- EOS baseline infrastructure for private, public, permissioned, and permissionless chains
- Flow, and docs (from the creators of CryptoKitties and NBA Top Shot) closed or private blockchain, onboarding to this chain will take at least 30 days after proof of concept and passing the tests, as well as your project must be approved by Flow
- GoChain private chain
- Magic (previously Formatic) Ethereum wallet SDK/embed
- Polygon (previously Mattic) for sidechains
- xDai USD stable blockchain and multi-chain staking token
- Wax (can crossover to Ethereum) open blockchain, decentralized NFT purposed technologies built on EOS
- Tools / Packages / Frameworks
- Formatic wallet integration for native apps
- DGoods open standard for virtual items on distributed blockchain (EOS/Azure)
- EOSIO Solidity smart contracts on the EOS chain
- Ganache CLI: a fast and customizable blockchain emulator. It allows you to make calls to the blockchain without the overheads of running an actual Ethereum node.
- Pinata IPFS to store NFTs
- Matic, now Polygon
- WalletConnect open protocol to connect wallets to DApps
- Developer portals
How do most marketplaces work?
Most markets are running a side chain or one of the alternative chains. Some marketplaces are “maker spaces” and allow a creator to mint the NFT. Typically, the creator uploads a JPG, sets some details like owner, name, and price, and poof they have an NFT!
Markets that store their NFTs on a local database instead of on a decentralized blockchain often allow you to push the NFT to a public or decentralized blockchain for trading. They will require you to pay the gas fees.
What are gas fees? That’s the cost the “miners” are charging to maintain the public decentralized ledger that we trust to maintain our transactional history.
- If I host wallets, do I expose myself to hackers and risk losing crypto and digital assets?
- Hosting wallets dramatically raises your exposure and risk level. Your systems are a target for hackers, and put your wallets at 100% loss risk protected only by your engineered security.
- Creating a side chain or an alternative database record allows you to maintain on-site wallets without putting your assets or currency at 100% risk because the wallets reflect a ledger entry in a database or blockchain your system controls, which can be backed up and patched should an intrusion or damage occur. You can even recreate entries after an attack to repair your damaged record.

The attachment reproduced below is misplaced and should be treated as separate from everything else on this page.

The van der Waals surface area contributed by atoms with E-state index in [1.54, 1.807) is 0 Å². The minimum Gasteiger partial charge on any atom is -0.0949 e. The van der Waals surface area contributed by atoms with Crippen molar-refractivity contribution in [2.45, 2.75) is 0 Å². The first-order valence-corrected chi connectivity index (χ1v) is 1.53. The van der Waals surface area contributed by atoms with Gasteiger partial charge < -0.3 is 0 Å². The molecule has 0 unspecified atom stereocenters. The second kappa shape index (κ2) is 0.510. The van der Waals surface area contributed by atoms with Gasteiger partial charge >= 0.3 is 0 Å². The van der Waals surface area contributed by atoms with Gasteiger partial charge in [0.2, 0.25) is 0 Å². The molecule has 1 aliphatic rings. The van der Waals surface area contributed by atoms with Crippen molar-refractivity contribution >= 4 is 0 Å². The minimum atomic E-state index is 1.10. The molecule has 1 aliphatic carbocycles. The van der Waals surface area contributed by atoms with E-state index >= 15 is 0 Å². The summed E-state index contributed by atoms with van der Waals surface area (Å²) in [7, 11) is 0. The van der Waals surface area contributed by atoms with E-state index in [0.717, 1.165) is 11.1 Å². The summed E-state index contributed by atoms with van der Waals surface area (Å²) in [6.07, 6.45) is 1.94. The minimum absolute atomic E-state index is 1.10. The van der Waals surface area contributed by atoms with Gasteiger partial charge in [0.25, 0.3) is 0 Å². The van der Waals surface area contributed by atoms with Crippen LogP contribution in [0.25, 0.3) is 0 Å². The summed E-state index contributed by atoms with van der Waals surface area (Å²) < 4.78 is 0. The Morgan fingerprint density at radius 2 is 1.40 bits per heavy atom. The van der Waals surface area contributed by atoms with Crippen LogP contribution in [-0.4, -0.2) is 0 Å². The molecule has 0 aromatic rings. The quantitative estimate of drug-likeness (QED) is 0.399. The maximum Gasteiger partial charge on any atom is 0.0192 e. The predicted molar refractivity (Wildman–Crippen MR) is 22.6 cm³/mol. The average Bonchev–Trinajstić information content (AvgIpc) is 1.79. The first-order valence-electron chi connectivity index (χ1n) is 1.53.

- Digital assets are a URI linking to a distributed file system location or any publicly accessible location like an S3 bucket. Without additional cryptographic protection than a typical NFT smart contract with a clear text URI, the material in the smart contract is visible publicly. Encryption would require privatizing access to the NFT URI material. Encrypting the digital file is not a typical NFT minting method right now.
- If I create a side chain, is it possible to push those newly minted NFTs on standard decentralized chains like Ethereum?
- Side chain transactions that comply with the Ethereum standards can be added to the Ethereum blockchain, but the history won’t be an authentic ETH transaction since it didn’t take place on the actual ETH blockchain. Many vendors are using this method to mitigate theft and gas expenses.
- What are the downsides to side chains?
- You maintain the hosted nodes to run the chain.
- You don’t immediately offload people to the decentralized economy.
- Transactions aren’t open to other decentralized markets, and assets require a step to load into the true decentralized blockchain to trade openly.
- Do buyers care if the NFT is on a decentralized chain?
- Clearly there is an appetite for non-standard markets.
- Many alternative markets are showing tolerance for non-ETH blockchains.
- Time will tell, but centralized coins are popping up for transactions and NFT storage on centralized side chains.
- You can create a decentralized chain as an alternative to hosted or centralized chains, that can be pushed or transacted to traditional decentralized chains for private wallets.
- Where are the digital assets (files) stored and who pays for storage, is it permanent, and is the material itself publicly visible?
- Some NFTs are pointing to a URI on a paid hosting service like S3.
- IPFS is decentralized and an attempt to perpetualize the nodes through a community of opt-in storage participation.
- At some point a distributed + paid file system is a logical eventuality just like miners who are paid through gas fees.
- One may assume that S3 hosted digital files may one day disappear.
- NFT Scaling Solutions
- What are NFTs and how do they work
- Layer 2 scaling (on Ethereum blockchain)
- Minting NFTs on Wax
- NFTs on Wax
- Plasma side chains
- Are your NFTs on the wrong blockchain
- Transforming NFT gaming with Layer-2 blockchain technology
- Hack Crypto’s Ethereum alternatives video
- NFTs: WAX, ETH or FLOW? William Quigley Interview (CEO of Wax)